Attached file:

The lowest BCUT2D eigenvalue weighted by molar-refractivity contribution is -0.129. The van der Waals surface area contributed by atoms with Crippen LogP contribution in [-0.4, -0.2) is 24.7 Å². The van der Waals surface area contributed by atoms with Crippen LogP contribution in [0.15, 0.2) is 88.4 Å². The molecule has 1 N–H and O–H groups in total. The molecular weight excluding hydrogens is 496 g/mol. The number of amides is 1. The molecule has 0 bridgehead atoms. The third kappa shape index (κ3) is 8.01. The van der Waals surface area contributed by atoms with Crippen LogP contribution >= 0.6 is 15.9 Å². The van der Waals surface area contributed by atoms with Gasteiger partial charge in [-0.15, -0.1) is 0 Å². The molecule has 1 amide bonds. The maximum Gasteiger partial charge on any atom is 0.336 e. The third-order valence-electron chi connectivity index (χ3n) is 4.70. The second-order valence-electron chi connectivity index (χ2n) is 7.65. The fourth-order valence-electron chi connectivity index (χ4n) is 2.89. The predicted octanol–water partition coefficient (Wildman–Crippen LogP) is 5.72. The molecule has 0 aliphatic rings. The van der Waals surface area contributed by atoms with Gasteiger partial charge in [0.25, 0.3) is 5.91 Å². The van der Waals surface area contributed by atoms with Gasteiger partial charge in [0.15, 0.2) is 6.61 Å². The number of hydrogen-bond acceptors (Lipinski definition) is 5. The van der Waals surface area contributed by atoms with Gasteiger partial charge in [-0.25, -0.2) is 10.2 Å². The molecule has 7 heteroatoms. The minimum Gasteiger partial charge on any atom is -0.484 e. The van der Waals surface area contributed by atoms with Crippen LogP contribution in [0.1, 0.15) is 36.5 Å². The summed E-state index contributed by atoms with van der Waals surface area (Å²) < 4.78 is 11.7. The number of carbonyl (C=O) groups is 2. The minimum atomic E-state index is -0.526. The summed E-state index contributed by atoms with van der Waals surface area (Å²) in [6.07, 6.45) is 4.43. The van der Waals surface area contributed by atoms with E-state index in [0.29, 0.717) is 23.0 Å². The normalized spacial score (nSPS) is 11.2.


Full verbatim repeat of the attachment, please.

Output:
The lowest BCUT2D eigenvalue weighted by molar-refractivity contribution is -0.129. The van der Waals surface area contributed by atoms with Crippen LogP contribution in [-0.4, -0.2) is 24.7 Å². The van der Waals surface area contributed by atoms with Crippen LogP contribution in [0.15, 0.2) is 88.4 Å². The molecule has 1 N–H and O–H groups in total. The molecular weight excluding hydrogens is 496 g/mol. The number of amides is 1. The molecule has 0 bridgehead atoms. The third kappa shape index (κ3) is 8.01. The van der Waals surface area contributed by atoms with Crippen LogP contribution >= 0.6 is 15.9 Å². The van der Waals surface area contributed by atoms with Gasteiger partial charge in [-0.15, -0.1) is 0 Å². The molecule has 1 amide bonds. The maximum Gasteiger partial charge on any atom is 0.336 e. The third-order valence-electron chi connectivity index (χ3n) is 4.70. The second-order valence-electron chi connectivity index (χ2n) is 7.65. The fourth-order valence-electron chi connectivity index (χ4n) is 2.89. The predicted octanol–water partition coefficient (Wildman–Crippen LogP) is 5.72. The molecule has 0 aliphatic rings. The van der Waals surface area contributed by atoms with Gasteiger partial charge in [0.25, 0.3) is 5.91 Å². The van der Waals surface area contributed by atoms with Gasteiger partial charge in [0.15, 0.2) is 6.61 Å². The number of hydrogen-bond acceptors (Lipinski definition) is 5. The van der Waals surface area contributed by atoms with Gasteiger partial charge in [-0.25, -0.2) is 10.2 Å². The molecule has 7 heteroatoms. The minimum Gasteiger partial charge on any atom is -0.484 e. The van der Waals surface area contributed by atoms with Crippen LogP contribution in [0.1, 0.15) is 36.5 Å². The summed E-state index contributed by atoms with van der Waals surface area (Å²) < 4.78 is 11.7. The number of carbonyl (C=O) groups is 2. The minimum atomic E-state index is -0.526. The summed E-state index contributed by atoms with van der Waals surface area (Å²) in [6.07, 6.45) is 4.43. The van der Waals surface area contributed by atoms with E-state index in [0.29, 0.717) is 23.0 Å². The normalized spacial score (nSPS) is 11.2.